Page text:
"A California Christmas is all good. The earth rejoices, the skies give thanks and are glad. We do not have to be happy between shivers, nor imprison ourselves lest Nature slay us. All is joyous together. The rains have come, and with them the Resurrection. There are new heavens and a new earth; a turquoise arch above an emerald floor. The birds can keep Christmas, too--and a winter which even a goose has too much sense to inhabit is not fit for christians.
We roll upon our lawns, or swing in hammocked verandas, or gather roses from the bushes that over-run the house, and sniff the breeze across the orange-blossoms--while above the dark-green orchard the ieffeable snow-peaks of the Sierra Madre climb twice and tall on the blue sky as the loftiest mountain in the East. And in the air is such a tang of freshness and strength and inspiration that to drink it is like breathing champagne.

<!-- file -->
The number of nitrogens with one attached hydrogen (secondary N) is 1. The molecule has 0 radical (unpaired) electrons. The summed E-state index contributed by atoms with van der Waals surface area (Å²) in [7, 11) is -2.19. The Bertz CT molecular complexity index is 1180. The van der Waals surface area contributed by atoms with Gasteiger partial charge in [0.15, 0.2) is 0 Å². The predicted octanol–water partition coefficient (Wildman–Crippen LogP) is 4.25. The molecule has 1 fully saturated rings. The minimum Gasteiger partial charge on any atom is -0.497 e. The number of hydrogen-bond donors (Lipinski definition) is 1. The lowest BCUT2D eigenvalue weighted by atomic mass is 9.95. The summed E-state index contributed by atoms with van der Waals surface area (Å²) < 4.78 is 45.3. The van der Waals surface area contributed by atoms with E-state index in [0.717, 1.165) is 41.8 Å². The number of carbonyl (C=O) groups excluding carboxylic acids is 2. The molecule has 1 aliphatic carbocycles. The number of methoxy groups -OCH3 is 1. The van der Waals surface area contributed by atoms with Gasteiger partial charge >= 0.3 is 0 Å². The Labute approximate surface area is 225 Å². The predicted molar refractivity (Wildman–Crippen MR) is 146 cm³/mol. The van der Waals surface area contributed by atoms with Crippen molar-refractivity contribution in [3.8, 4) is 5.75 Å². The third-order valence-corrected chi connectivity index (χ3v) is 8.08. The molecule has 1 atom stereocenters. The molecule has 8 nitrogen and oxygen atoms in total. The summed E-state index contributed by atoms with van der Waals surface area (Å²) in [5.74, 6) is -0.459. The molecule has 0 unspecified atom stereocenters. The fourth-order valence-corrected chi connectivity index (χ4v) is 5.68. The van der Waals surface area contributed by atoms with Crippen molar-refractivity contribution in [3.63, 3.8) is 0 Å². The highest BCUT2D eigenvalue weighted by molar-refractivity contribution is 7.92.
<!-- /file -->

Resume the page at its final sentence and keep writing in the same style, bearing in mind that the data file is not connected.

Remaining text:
We sit out and read out, we ride, drive, walk, take a swift plunge into the Pacific surf and out. The children do not need to be burglar-proofed against colds, or croup, or pneumonia. Day-long they are are out of doors, undeterred from God and Nature, and so with better bodies and minds, and hearts--but the same old child-faith in Santa Claus."
From: Out West, Volume 3, p. 68. Published 1895.